It’s something we’re sure every horse owner wants — a true bond with your horse. Nothing is more rewarding than hearing a whinnied greeting from your four-legged favourite, or have him approach you in the field eager for a scratch.
For horse trainer and equine adventurer Emma Massingale, building a bond with your horse is linked not just to the hours you spend in the saddle, it’s also everything in between.
“We’re all looking for those special moments with our horses,” Emma says. “You can tell your horse is comfortable with you if he’s consistently relaxed, with a soft eye and low head. When a horse really likes you, he loves to interact.”
Take a beat
A horse owner’s schedule rarely has wiggle-room, but Emma says making time to break the monotony of your horse’s day goes a long way.
“A lot of us fall into the mindset that most worthwhile time we can spend with them is in the school or out on a hack. So, we get to the yard and we get busy to squeeze everything in. And, while we want our horses to respect and listen to us, leaders in natural herds aren’t the best liked – it’s the horses who are catalysts for fun who have the most friends!”
Making time to interact with your horse without asking anything of him is a great place to start.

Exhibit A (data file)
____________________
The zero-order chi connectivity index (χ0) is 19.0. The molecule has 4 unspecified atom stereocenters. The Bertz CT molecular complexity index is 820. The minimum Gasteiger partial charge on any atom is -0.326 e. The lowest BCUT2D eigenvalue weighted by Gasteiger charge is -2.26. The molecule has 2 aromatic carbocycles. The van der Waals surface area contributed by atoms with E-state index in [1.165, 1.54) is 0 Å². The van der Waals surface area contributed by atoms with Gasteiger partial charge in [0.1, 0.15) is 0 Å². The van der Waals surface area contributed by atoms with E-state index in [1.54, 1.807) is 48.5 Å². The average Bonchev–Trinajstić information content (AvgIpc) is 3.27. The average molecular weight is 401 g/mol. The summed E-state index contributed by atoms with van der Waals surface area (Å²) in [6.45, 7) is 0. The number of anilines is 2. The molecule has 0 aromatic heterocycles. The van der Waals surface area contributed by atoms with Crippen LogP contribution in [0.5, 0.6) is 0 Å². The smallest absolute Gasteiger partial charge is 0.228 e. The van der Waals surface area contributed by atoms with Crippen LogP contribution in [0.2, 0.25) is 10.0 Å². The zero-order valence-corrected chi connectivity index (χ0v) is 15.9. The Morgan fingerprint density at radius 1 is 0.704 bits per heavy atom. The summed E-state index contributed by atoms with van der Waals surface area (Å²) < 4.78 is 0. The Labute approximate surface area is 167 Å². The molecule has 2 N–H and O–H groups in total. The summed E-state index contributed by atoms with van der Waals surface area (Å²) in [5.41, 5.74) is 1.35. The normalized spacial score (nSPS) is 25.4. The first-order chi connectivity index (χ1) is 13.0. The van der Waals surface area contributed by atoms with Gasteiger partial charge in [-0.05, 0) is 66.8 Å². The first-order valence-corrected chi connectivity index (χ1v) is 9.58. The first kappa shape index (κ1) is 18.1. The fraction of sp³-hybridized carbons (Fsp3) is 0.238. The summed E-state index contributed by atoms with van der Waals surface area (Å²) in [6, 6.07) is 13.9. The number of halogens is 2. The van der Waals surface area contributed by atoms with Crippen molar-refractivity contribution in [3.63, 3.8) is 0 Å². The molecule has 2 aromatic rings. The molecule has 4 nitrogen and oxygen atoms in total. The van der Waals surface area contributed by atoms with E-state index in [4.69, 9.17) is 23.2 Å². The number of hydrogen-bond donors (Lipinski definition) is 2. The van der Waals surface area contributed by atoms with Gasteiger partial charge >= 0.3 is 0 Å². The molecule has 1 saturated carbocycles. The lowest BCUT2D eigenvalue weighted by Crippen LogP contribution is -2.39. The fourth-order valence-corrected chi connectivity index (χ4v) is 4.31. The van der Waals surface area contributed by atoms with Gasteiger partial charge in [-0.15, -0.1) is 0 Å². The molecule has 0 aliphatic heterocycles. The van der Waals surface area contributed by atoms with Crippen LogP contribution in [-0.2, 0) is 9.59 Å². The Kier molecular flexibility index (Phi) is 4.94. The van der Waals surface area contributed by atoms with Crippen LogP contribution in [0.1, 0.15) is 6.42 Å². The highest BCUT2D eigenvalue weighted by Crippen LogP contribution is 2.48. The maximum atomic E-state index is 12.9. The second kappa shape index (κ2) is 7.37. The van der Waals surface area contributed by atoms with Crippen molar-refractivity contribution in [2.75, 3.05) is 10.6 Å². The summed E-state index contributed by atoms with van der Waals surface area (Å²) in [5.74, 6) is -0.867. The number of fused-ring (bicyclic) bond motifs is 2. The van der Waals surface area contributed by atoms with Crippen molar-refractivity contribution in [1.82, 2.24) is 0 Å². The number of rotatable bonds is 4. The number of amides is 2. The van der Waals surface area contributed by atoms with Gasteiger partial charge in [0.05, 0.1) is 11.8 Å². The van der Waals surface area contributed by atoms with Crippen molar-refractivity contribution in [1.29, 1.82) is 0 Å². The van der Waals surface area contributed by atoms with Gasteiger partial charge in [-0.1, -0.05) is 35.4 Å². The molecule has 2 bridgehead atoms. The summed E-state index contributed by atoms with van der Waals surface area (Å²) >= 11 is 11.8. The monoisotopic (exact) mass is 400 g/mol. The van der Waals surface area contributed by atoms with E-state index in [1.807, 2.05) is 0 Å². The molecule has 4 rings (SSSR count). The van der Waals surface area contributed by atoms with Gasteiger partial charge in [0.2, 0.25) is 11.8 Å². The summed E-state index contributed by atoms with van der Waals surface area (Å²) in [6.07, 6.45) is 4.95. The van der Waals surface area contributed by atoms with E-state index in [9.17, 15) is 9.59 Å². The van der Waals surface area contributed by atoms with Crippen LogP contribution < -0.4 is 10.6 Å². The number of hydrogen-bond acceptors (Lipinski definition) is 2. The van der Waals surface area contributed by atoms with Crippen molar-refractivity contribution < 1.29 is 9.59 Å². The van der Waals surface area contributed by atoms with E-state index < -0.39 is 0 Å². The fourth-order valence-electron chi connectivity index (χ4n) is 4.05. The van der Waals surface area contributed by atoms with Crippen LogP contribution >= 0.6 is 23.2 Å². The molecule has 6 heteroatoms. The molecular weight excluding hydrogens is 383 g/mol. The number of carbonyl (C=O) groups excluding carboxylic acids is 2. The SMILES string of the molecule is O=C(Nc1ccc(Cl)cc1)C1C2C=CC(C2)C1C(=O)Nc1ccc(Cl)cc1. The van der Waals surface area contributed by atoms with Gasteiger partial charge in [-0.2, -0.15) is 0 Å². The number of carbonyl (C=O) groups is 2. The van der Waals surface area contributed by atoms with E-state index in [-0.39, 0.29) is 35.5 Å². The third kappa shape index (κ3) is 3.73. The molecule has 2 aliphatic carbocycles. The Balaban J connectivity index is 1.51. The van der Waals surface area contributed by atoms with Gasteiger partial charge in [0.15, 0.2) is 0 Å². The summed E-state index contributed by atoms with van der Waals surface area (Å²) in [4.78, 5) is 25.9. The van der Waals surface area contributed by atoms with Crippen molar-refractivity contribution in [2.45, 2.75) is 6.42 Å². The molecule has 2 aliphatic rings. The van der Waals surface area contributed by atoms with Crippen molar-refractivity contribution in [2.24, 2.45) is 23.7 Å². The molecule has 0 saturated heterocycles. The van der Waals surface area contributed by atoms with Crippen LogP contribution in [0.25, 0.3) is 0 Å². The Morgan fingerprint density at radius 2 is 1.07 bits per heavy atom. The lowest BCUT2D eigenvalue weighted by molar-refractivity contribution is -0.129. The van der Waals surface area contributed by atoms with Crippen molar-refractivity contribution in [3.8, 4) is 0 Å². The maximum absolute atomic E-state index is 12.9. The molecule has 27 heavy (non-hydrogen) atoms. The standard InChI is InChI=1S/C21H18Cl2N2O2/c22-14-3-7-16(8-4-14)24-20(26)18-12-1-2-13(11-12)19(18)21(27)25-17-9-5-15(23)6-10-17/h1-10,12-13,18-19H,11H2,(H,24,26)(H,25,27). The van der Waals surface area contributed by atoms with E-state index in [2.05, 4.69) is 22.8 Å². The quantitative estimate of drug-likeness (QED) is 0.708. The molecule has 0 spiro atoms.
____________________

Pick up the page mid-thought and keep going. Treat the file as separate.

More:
“Allow your horse to see you in a non-demanding scenario,” continues Emma. “If you don’t have time to ride, but do have a few minutes to scroll or have a cup of tea, spend that time in his stable with him. If you’re grooming, don’t just groom to get him clean. Notice how he reacts to certain brushes, keep your eyes peeled for any favourite scratching spots and spend a few extra minutes on them.
According to Emma, you can bond with your horse in your ridden work, too.
“If your schooling session goes well, wrap up early and spend that extra few minutes hand grazing,” advises Emma. “Similarly, if you’ve had a really good hack where he’s been braver than usual, jump off and walk the last few minutes as a reward. There are so many day-to-day things you can do to show your horse you’re more than just the person who comes with the tack and asks him to work.”
Look at lifestyle
Emma approaches bonding with horses holistically, taking routine and management into account.
“I always ask: is the horse happy in his whole life, and what can I control?” she says. “For example, look at his stable- and field-mates. In the past, I’ve used a screen between a stable partition when a neighbour became anxious around food. Similarly, consider your horse’s field companions. Horses like to feel safe, so ensuring he’s with the right kind of playmates will help shape the behaviour you’d like to see.”
Addressing your horse’s happiness and comfort more generally works because horses, says Emma, are like elephants.
“They don’t forget anything. Just as they know we give them food, they know if we’re leading them into a situation they don’t like. So, if they’re not keen on their neighbour or field-mates, they won’t thank us for placing them in those environments. However, if you’re leading them to a happy place – just as if you end your ride positively or scratch their itchy spot for a few moments – they’ll associate that good feeling with you.”
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